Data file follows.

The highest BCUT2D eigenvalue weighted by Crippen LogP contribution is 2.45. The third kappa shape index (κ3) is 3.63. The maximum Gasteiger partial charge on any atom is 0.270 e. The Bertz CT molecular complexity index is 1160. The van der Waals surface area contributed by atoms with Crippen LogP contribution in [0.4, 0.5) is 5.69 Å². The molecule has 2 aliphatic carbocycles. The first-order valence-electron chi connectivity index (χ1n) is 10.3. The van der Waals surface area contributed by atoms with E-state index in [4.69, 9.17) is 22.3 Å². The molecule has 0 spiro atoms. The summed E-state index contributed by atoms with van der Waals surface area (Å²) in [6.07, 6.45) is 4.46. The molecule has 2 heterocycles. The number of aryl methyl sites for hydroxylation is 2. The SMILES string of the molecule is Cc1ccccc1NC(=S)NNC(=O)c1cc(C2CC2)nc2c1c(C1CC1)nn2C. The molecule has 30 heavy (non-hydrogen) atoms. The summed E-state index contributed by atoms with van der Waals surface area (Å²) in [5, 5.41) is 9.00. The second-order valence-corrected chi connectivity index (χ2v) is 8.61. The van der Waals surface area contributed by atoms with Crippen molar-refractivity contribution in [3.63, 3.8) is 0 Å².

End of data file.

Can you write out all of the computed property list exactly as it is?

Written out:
The highest BCUT2D eigenvalue weighted by Crippen LogP contribution is 2.45. The third kappa shape index (κ3) is 3.63. The maximum Gasteiger partial charge on any atom is 0.270 e. The Bertz CT molecular complexity index is 1160. The van der Waals surface area contributed by atoms with Crippen LogP contribution in [0.4, 0.5) is 5.69 Å². The molecule has 2 aliphatic carbocycles. The first-order valence-electron chi connectivity index (χ1n) is 10.3. The van der Waals surface area contributed by atoms with E-state index in [4.69, 9.17) is 22.3 Å². The molecule has 0 spiro atoms. The summed E-state index contributed by atoms with van der Waals surface area (Å²) in [6.07, 6.45) is 4.46. The molecule has 2 heterocycles. The number of aryl methyl sites for hydroxylation is 2. The SMILES string of the molecule is Cc1ccccc1NC(=S)NNC(=O)c1cc(C2CC2)nc2c1c(C1CC1)nn2C. The molecule has 30 heavy (non-hydrogen) atoms. The summed E-state index contributed by atoms with van der Waals surface area (Å²) in [5, 5.41) is 9.00. The second-order valence-corrected chi connectivity index (χ2v) is 8.61. The van der Waals surface area contributed by atoms with Crippen molar-refractivity contribution in [3.63, 3.8) is 0 Å².